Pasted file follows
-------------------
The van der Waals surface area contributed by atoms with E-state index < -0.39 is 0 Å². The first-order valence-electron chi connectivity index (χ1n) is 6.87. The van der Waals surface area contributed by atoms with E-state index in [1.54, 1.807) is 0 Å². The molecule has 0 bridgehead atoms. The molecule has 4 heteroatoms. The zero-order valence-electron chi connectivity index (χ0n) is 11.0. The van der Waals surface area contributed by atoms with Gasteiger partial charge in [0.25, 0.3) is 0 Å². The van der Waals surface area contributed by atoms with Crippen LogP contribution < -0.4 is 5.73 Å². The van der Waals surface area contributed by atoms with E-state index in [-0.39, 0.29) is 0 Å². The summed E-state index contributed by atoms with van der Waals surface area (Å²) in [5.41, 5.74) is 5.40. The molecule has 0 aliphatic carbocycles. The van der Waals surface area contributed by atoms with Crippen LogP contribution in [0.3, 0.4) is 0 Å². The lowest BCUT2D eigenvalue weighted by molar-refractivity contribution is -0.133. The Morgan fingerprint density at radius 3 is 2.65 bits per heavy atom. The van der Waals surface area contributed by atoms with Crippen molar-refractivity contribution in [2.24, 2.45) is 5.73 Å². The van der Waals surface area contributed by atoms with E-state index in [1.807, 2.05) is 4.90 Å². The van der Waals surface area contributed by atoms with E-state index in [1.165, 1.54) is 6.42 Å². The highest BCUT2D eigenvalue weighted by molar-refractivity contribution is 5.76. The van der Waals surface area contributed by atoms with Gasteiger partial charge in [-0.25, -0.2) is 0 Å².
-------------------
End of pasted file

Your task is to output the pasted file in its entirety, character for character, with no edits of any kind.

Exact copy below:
The van der Waals surface area contributed by atoms with E-state index < -0.39 is 0 Å². The first-order valence-electron chi connectivity index (χ1n) is 6.87. The van der Waals surface area contributed by atoms with E-state index in [1.54, 1.807) is 0 Å². The molecule has 0 bridgehead atoms. The molecule has 4 heteroatoms. The zero-order valence-electron chi connectivity index (χ0n) is 11.0. The van der Waals surface area contributed by atoms with Gasteiger partial charge in [0.25, 0.3) is 0 Å². The van der Waals surface area contributed by atoms with Crippen LogP contribution < -0.4 is 5.73 Å². The van der Waals surface area contributed by atoms with E-state index in [-0.39, 0.29) is 0 Å². The summed E-state index contributed by atoms with van der Waals surface area (Å²) in [5.41, 5.74) is 5.40. The molecule has 0 aliphatic carbocycles. The van der Waals surface area contributed by atoms with Crippen LogP contribution in [0.3, 0.4) is 0 Å². The lowest BCUT2D eigenvalue weighted by molar-refractivity contribution is -0.133. The Morgan fingerprint density at radius 3 is 2.65 bits per heavy atom. The van der Waals surface area contributed by atoms with Crippen molar-refractivity contribution in [2.24, 2.45) is 5.73 Å². The van der Waals surface area contributed by atoms with E-state index in [1.807, 2.05) is 4.90 Å². The van der Waals surface area contributed by atoms with E-state index in [1.165, 1.54) is 6.42 Å². The highest BCUT2D eigenvalue weighted by molar-refractivity contribution is 5.76. The van der Waals surface area contributed by atoms with Gasteiger partial charge in [-0.25, -0.2) is 0 Å².